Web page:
Conclusion

The patient demonstrated increased mouth opening, decreased pain rating, improved Kinnie-Funt visual index, and an increased cervical lateral flexion range of motion after 3 weeks of a combination of chiropractic and dental care.

 

Source

Case Report: A Patient with Low Back Pain and Somatic Referred Pain Concomitant with Intermittent Claudication in a Chiropractic Practice

Abstract


Introduction

Approximately 12% of older patients in the general population have atherosclerotic disease of the aorta and lower extremity arteries, i.e., peripheral artery disease (PAD). Intermittent claudication is the most common symptom. When a patient with low back pain complains of lower extremity pain that is worsened with mild exercise (e.g. walking), the etiology is often not clear.

Case Presentation

A 56 year-old male presented with low back pain, left hip and buttock discomfort, numbness in thigh and calf, and left knee weakness while walking.

Intervention and Outcome

Chiropractic care was provided and the low back pain improved. The patient developed leg weakness. Radiographic evaluation showed calcification of abdominal aorta and common iliac arteries. The patient was referred for medical evaluation and diagnostic ultrasound findings of arterial occlusion lead to surgical referral. The surgeon reported a “significant amount” of blockage of the left external iliac artery. Leg weakness resolved following placement of surgical stents.

Discussion

Claudication may go undiagnosed because many people consider the pain a consequence of aging, and may therefore just reduce their activity level to avoid the pain. Early diagnosis of PAD/intermittent claudication is important since PAD is a major risk factor for adverse cardiovascular events.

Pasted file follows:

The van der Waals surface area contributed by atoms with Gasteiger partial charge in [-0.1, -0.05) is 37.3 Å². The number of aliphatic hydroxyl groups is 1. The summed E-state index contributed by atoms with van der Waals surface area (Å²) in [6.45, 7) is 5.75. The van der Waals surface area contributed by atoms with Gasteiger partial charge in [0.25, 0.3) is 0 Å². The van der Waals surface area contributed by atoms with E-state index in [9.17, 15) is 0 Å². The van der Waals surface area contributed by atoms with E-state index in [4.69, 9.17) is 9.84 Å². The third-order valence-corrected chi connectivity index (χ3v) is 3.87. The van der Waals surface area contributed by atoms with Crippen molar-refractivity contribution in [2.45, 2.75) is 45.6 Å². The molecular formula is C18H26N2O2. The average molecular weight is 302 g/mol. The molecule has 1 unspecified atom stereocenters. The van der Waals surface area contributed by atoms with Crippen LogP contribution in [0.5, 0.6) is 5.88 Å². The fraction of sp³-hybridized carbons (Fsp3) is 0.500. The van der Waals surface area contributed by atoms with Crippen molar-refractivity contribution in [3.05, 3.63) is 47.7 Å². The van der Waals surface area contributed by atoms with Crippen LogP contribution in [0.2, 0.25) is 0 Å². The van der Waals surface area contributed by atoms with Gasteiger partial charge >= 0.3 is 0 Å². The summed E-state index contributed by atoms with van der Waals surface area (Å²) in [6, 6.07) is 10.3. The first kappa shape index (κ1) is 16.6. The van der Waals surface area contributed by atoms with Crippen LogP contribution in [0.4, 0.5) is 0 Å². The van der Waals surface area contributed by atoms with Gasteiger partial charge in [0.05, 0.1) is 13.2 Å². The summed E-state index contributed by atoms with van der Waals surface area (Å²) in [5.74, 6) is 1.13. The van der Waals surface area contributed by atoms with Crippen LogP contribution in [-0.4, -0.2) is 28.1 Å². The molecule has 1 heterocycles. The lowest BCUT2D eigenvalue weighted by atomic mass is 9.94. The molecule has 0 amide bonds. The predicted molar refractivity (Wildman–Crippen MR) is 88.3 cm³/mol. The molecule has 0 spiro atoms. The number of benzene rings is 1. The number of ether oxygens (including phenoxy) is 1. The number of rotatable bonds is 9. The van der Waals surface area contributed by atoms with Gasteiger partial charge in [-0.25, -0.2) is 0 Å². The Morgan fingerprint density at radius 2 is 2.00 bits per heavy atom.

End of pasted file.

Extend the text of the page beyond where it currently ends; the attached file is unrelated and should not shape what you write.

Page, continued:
Conclusion

Patient management in the chiropractic clinical setting required appropriate medical referral in this case. Surgical implantation of stents in the left external iliac artery resolved the complaint of leg weakness. It is imperative for health care professionals to have awareness of the high occurrence of PAD in the general population.

 

A survey of "mental hardiness" and "mental toughness" in professional male football players

Abstract (provisional)


Background

It is not uncommon for chiropractors to be associated with sports teams for injury prevention, treatment, or performance enhancement. There is increasing acceptance of the importance of sports psychology in the overall management of athletes. Recent findings indicate mental hardiness can be determined reliably using specific self-assessment questionnaires. This study set out to investigate the hardiness scores of professional footballers and examine the correlation between two questionnaires. It also included a mental hardiness rating of players by two coaches, and examined differences in hardiness and mental toughness between national and international players.

Methods

Two self-assessment questionnaires (modified Sports Mental Toughness Questionnaire [SMTQ-M] and Psychological Performance Inventory [PPI-A] ) were completed by 20 male professional footballers. Two coaches, independently rated each player. A percentage score from each questionnaire was awarded each player and an average score was calculated ({SMTQ-M % + PPI-A %} / 2). The PPI-A and SMTQ-M scores obtained for each player were analysed for correlation with Pearson's correlation coefficient. Cohen's kappa inter-reliability coefficient was used to determine agreement between coaches, and between the players' hardiness scores and coaches' ratings. The independent t-test was used to examine differences between national and international players.

Results

The players' scores obtained from PPI-A and SMTQ-M correlated well (r = 0.709, p < 0.001). The coaches ratings showed significant, weak to moderate agreement (Cohen's kappa = 0.33). No significant agreement was found between player self-assessments and coaches' ratings.